When I read about an author thinking that Trump’s moves to tighten border security so the government can better control ‘illegal immigration’ really means that Trump is Hitler and needs to be forcibly removed from office, I wonder about the sanity of that author. But when I then read that other people think this author’s article is evidence that Trump is Hitler because it’s ‘in the news’ and so they need to do something about it, the only thing I see is hysteria and delusion leading people down a path that is completely and absolutely dangerous to our society today.

When the ‘evidence’ is simply an author’s opinion, or fears of what might happen, or mention of ‘anonymous sources’ (which is another way of just making shit up), then there’s actually nothing there. It’s a non-event or non-story. But these are the driving factors of the hysteria and delusion behind the anti-Trump movement.

I see it. I don’t support it. And I don’t participate in it. I have no interest in jumping on the ‘virtue signaling’ bandwagon of socially acceptable hysteria against someone who may or may not be a good or a bad President of America.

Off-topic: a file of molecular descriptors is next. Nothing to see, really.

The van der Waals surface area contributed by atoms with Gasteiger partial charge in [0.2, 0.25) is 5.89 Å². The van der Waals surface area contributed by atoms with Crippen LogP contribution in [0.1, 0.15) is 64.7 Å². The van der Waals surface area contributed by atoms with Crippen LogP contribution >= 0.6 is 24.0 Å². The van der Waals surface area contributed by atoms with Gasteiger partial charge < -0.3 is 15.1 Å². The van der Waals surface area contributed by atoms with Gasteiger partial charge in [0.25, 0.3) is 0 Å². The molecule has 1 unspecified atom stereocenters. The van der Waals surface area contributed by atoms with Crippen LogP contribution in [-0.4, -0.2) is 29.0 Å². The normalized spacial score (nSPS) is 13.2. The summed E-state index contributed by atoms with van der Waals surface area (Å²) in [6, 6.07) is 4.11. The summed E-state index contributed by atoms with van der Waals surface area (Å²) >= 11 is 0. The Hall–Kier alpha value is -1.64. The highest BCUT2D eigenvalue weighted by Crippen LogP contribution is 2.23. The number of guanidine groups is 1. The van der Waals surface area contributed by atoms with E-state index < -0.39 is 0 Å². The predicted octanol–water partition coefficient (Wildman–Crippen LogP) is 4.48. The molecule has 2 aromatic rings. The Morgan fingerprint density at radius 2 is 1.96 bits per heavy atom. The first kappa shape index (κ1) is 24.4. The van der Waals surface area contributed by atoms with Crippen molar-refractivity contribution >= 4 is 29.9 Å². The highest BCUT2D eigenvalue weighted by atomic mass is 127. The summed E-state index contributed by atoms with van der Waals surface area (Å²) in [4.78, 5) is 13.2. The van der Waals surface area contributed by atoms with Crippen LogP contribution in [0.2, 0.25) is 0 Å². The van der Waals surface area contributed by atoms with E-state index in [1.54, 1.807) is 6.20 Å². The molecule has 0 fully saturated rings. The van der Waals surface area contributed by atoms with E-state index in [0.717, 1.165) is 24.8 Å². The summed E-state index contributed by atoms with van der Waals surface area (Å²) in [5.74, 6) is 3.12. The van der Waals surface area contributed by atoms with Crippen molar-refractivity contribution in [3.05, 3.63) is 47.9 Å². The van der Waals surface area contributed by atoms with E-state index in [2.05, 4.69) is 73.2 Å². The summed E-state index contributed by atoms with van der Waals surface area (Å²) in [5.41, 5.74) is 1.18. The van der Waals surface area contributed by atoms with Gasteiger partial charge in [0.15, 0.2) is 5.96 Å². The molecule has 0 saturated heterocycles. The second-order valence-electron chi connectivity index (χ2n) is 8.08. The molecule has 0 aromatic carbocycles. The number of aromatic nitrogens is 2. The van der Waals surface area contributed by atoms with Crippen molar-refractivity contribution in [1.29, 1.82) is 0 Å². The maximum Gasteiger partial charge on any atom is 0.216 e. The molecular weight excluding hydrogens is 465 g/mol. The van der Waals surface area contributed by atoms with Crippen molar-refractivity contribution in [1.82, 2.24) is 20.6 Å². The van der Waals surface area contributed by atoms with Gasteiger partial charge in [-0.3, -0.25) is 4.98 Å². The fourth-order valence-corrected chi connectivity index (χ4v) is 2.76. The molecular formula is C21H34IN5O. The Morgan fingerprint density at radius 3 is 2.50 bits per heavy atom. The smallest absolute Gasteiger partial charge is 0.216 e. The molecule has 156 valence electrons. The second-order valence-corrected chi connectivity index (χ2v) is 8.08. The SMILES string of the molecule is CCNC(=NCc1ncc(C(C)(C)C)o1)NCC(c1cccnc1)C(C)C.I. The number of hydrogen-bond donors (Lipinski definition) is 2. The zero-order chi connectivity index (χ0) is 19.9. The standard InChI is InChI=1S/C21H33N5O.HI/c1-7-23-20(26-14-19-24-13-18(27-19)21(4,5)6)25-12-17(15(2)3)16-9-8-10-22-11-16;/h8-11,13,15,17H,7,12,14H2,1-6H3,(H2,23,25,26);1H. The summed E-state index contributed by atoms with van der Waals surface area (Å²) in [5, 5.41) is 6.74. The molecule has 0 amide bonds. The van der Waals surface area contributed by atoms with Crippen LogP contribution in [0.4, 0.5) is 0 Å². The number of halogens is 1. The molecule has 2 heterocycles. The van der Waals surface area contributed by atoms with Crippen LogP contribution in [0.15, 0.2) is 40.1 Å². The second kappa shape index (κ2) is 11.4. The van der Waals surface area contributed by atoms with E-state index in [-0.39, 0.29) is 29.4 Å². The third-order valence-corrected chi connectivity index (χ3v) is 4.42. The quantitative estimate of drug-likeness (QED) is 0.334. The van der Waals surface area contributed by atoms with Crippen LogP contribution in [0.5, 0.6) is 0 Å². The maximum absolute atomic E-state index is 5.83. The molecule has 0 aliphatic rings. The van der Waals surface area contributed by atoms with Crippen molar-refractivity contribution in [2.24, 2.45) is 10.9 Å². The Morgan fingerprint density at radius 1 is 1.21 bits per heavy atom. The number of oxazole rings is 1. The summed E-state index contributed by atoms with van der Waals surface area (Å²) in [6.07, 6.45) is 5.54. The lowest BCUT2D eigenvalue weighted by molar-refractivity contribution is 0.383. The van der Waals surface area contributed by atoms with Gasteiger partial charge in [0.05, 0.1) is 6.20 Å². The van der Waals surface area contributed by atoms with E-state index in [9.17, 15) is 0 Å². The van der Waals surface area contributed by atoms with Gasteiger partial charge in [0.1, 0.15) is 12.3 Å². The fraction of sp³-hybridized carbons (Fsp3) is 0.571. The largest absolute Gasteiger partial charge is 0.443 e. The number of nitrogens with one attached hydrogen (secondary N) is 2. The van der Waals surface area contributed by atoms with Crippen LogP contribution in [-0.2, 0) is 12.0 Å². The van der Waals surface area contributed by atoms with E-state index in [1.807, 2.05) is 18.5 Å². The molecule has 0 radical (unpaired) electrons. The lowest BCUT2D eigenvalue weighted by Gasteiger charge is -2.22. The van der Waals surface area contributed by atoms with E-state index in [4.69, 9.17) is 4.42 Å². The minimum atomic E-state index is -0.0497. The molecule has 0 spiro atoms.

However… and this is a big however. Where the left provides a lot of ‘news’ and opinions based on their fears, I’ve also seen various media talking about the things that Trump HAS achieved. You can actually find that kind of news if you’re interested in looking…

What I’ve seen is that Trump is actually trying to support the US, as he said he wanted to when he campaigned for President, and that was why he was elected. And really… isn’t that his job as a US President? Despite all the negative reports and stories, I see him trying to bring back jobs to the US. I see him actually trying to bring peace to the world by bringing North Korea to the peace table with South Korea, and developing better relationships with Russia, so that America has the space to prosper without conflict. I see him penalising China for bad trade deals and trying to get better deals for America. I saw him put an end to ISIS. I see him trying to stop the war in Syria. I see him trying to get Iran to peace talks too.

Aren’t those good things?

But against all of this, I see the fear-based hysteria of so many people who think that having border security is racist and they should just be opened to everyone, and instead of trying to bring peace to the world, the US should go to war with Russia, North Korea and Iran.

How is that helpful?

So the question on my mind is – what’s in it for the left to want to perpetuate conflict and war?

But anyway… I don’t support Trump. I have no vested interest in him, his policies or his time as President. But I also don’t support the level of hysteria and opposition against him. And really, I can understand that me not being part of the hysteria, and seeing the good things in a Trump Presidency, makes people think I support Trump. But I don’t. I just see what I see.

People will believe what they want to believe.